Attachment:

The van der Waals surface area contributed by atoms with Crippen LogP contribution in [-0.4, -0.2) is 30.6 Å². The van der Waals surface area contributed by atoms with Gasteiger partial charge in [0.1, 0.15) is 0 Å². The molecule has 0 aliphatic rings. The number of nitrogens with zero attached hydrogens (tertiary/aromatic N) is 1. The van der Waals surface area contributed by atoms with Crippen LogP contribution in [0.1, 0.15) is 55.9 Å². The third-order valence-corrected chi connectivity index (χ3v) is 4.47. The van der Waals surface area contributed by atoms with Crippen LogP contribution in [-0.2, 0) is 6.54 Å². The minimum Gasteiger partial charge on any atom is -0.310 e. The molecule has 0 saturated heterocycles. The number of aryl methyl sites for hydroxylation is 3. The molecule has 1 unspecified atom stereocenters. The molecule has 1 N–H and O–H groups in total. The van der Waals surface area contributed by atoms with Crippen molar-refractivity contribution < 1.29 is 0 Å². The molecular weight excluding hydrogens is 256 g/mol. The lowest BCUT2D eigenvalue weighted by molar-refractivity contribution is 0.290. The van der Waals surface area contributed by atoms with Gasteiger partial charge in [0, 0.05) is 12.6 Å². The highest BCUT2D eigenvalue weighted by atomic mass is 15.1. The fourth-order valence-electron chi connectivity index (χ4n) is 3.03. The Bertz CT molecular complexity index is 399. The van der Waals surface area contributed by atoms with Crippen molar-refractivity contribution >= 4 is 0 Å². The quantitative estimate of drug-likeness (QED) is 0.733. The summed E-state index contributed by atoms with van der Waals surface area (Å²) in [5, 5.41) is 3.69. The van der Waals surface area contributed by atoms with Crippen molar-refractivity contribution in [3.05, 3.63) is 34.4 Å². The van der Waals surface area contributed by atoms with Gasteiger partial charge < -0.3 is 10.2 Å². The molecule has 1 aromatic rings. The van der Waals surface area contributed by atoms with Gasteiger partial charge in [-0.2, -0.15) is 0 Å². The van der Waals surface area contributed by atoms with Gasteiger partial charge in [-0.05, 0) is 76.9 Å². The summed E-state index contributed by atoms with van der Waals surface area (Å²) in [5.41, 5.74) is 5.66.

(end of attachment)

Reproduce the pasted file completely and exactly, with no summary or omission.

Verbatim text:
The van der Waals surface area contributed by atoms with Crippen LogP contribution in [-0.4, -0.2) is 30.6 Å². The van der Waals surface area contributed by atoms with Gasteiger partial charge in [0.1, 0.15) is 0 Å². The molecule has 0 aliphatic rings. The number of nitrogens with zero attached hydrogens (tertiary/aromatic N) is 1. The van der Waals surface area contributed by atoms with Crippen LogP contribution in [0.1, 0.15) is 55.9 Å². The third-order valence-corrected chi connectivity index (χ3v) is 4.47. The van der Waals surface area contributed by atoms with Crippen LogP contribution in [-0.2, 0) is 6.54 Å². The minimum Gasteiger partial charge on any atom is -0.310 e. The molecule has 0 saturated heterocycles. The number of aryl methyl sites for hydroxylation is 3. The molecule has 1 unspecified atom stereocenters. The molecule has 1 N–H and O–H groups in total. The van der Waals surface area contributed by atoms with Crippen molar-refractivity contribution < 1.29 is 0 Å². The molecular weight excluding hydrogens is 256 g/mol. The lowest BCUT2D eigenvalue weighted by molar-refractivity contribution is 0.290. The van der Waals surface area contributed by atoms with Gasteiger partial charge in [0, 0.05) is 12.6 Å². The highest BCUT2D eigenvalue weighted by atomic mass is 15.1. The fourth-order valence-electron chi connectivity index (χ4n) is 3.03. The Bertz CT molecular complexity index is 399. The van der Waals surface area contributed by atoms with Crippen molar-refractivity contribution >= 4 is 0 Å². The quantitative estimate of drug-likeness (QED) is 0.733. The summed E-state index contributed by atoms with van der Waals surface area (Å²) in [5, 5.41) is 3.69. The van der Waals surface area contributed by atoms with Crippen molar-refractivity contribution in [3.05, 3.63) is 34.4 Å². The van der Waals surface area contributed by atoms with Gasteiger partial charge < -0.3 is 10.2 Å². The molecule has 1 aromatic rings. The van der Waals surface area contributed by atoms with Gasteiger partial charge in [-0.2, -0.15) is 0 Å². The van der Waals surface area contributed by atoms with Gasteiger partial charge in [-0.05, 0) is 76.9 Å². The summed E-state index contributed by atoms with van der Waals surface area (Å²) in [5.41, 5.74) is 5.66.